The concert of the Estonian guest conductor Andres Mustonen with the Kibbutz Orchestra Netanya embarked with a kind of theatrical eruption: "Marche pour la ceremonie de Turcs" by Jean Baptiste Lully from of his music to Moliere`s "The Middle Class Gentleman". Mustonen`s broad gestures which radiate pleasure, signify a style not merely extrovert but one which extracts from the players highly charming music full of energy.
After being well primed by the Turkish March and the "Ballet des plaisirs" by Lully which followed, came the short and highly pleasing violin concerto op. 3 no. 9 by Vivaldi. Mustonen conducted and played the solo part, managing both with sweeping playful delight. Following arrived the "serious" main course, the cello concerto no. 1 by Shostakovich. The rhythmic bursting opening of the concerto, like a story told from the middle, kind of fused with the eruptive opening of the concert. Hillel Zori`s confident playing and his warm sound raised a wish to listen to the whole work once more. The second part opened with the Adagio for violin K. 261 by Mozart which caused a slight tension drop. This work which was composed By Mozart as an alternative to the famous adagio of his "Turkish" concerto is rarely performed. A nice movement, and a pleasing acquaintance. Than starred the "Little Daneliade" by the veteran Georgian composer Giya Kancheli. This kind of musical joke was composed as an homage to the Georgian film director Daneliade. The work which is mainly a repeating marching motive is highly minimalistic and theatrical, spiced up occasionally by the singular syllable "Ku" whispered by the players. The concert ended with "26 variation on Spanish La Folia" by Antonio Salieri. The variations are a shiny high factor fun music. It is worth while mentioning that this concert will be performed this week in Bet She`an and in Ein Hahoresh.
The Kibbutz Orchestra Netanya, conductor and solo violin: Andres Mustonen, cello solo: Hillel Zori, First Violin: Gilead Hildesheim, at the Givatayim Theater.

Hagai Hitron "Ha`aretz" March. 7, 2011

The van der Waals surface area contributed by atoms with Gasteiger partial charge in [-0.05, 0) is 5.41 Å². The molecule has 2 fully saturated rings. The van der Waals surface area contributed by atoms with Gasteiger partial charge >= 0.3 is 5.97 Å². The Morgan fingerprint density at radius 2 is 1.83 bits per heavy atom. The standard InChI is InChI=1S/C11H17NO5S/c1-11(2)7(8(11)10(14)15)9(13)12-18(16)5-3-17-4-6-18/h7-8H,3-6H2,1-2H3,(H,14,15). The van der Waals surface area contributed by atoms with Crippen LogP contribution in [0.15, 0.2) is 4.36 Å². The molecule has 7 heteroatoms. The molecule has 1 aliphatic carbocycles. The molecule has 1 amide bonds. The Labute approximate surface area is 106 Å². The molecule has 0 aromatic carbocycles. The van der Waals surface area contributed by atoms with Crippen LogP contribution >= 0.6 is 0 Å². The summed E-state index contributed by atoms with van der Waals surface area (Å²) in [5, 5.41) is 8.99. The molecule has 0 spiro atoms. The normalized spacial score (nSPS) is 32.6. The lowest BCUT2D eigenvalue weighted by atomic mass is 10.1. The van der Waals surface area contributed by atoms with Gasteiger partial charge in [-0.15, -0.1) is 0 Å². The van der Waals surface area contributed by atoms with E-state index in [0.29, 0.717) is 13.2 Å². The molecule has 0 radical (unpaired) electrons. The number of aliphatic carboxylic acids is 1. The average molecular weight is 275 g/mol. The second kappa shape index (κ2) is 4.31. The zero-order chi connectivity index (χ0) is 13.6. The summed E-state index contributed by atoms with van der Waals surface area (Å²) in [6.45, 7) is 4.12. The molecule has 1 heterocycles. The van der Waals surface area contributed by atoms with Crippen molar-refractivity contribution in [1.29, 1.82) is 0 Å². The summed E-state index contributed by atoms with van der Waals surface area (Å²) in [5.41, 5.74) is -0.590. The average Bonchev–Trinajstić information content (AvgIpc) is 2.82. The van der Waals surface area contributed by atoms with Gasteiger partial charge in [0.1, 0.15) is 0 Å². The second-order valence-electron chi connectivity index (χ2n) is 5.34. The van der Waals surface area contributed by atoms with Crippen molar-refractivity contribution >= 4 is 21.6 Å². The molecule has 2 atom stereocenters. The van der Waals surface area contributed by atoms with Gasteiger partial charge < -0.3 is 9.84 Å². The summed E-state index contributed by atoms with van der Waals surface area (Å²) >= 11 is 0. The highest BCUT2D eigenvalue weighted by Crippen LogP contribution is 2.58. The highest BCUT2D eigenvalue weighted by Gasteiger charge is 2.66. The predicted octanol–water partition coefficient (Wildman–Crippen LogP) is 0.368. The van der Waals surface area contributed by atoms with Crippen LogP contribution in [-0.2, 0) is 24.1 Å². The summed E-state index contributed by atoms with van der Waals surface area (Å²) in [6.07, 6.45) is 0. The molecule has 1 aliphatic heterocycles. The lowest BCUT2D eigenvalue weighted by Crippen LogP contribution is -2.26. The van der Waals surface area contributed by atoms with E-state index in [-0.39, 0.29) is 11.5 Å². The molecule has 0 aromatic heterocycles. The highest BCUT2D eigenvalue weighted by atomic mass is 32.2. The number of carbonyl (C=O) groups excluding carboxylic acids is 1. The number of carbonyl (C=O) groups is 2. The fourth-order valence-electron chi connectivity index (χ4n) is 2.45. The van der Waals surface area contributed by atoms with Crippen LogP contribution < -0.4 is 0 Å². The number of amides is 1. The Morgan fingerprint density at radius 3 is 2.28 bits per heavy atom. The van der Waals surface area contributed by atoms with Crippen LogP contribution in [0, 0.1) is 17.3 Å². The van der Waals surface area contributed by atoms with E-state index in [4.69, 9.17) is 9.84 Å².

Crossing stylistic borders

"It seems that nowadays only the Netanya Kibbutz Orchestra is able to invite artists in the caliber of Richard Galliano. The Orchestra's Musical Director Yaron Gottfried keeps on with his vision of ideal repertoire which crosses stylistic borders. He brings to the concert hall a variety of musical sounds and styles from all over the world and blends them with good taste.
Galliano, one of the leaders in his field, charmed the audience with his pleasant personality and flawless virtuosity. With Piazzolla's little Waltz he won their hearts.
The central work in the programme was Ginastera's music for the ballet "Estancia", a real gem by an underrated composer. Gottfried conducted well and the orchestra, throughout the whole evening, played beautifully and gave pleasure without sliding to entertainment".

The Netanya Kibbutz Orchestra, Conductor: Yaron Gottfried, Soloist: Richard Galliano, accordion
Works by by Bach, Ginastera, Galliano and Piazzolla

Noam Ben Zeev, "Haaretz", Feb. 20, 2011

   The Gate of Mercy

The production of "Clemenza di Tito" in Giv'at Brener was an important event that combined extremely original elements.
The approach of the director, Niv Hoffman, is that this is a Christian motif of forgiveness and clemency. Titus is presented as an enlightened person who does not yield to dictations, but his image is somewhat fantastic and not entirely realistic. At first he seems like a marionette and after the assassination attempt he changes and chooses pardon, contrary to expectations. The orchestra, conducted by Yaron Gottfried, was situated at the back of the stage, which gave the effect of a sound coming from afar, and not directly. The harpsichord has a central role in the accompaniment of the recitatives. Eitan Schmeisser played with all his heart, body and soul.
The stage is rather grey. It has a table, which later turns into a vertical surface, and a single chair. What I found wonderful was Niv Hoffman's idea to use the Da Da Dance Troupe, who served as both setting and interpretation. They dance with a lot of passion, at times looking like aliens, and their costumes are classic in shades of grey, which is the dominant color of the entire production. They adorn the recitatives and add an impressive dimension to the production. At the intermission, in which we already learn about the plot to assassinate Titus, the dancers go around the hall in masks and with lanterns, "seeking out" the assassin and putting up emergency notices. Is this how we defend democracy nowadays? An extremely original idea.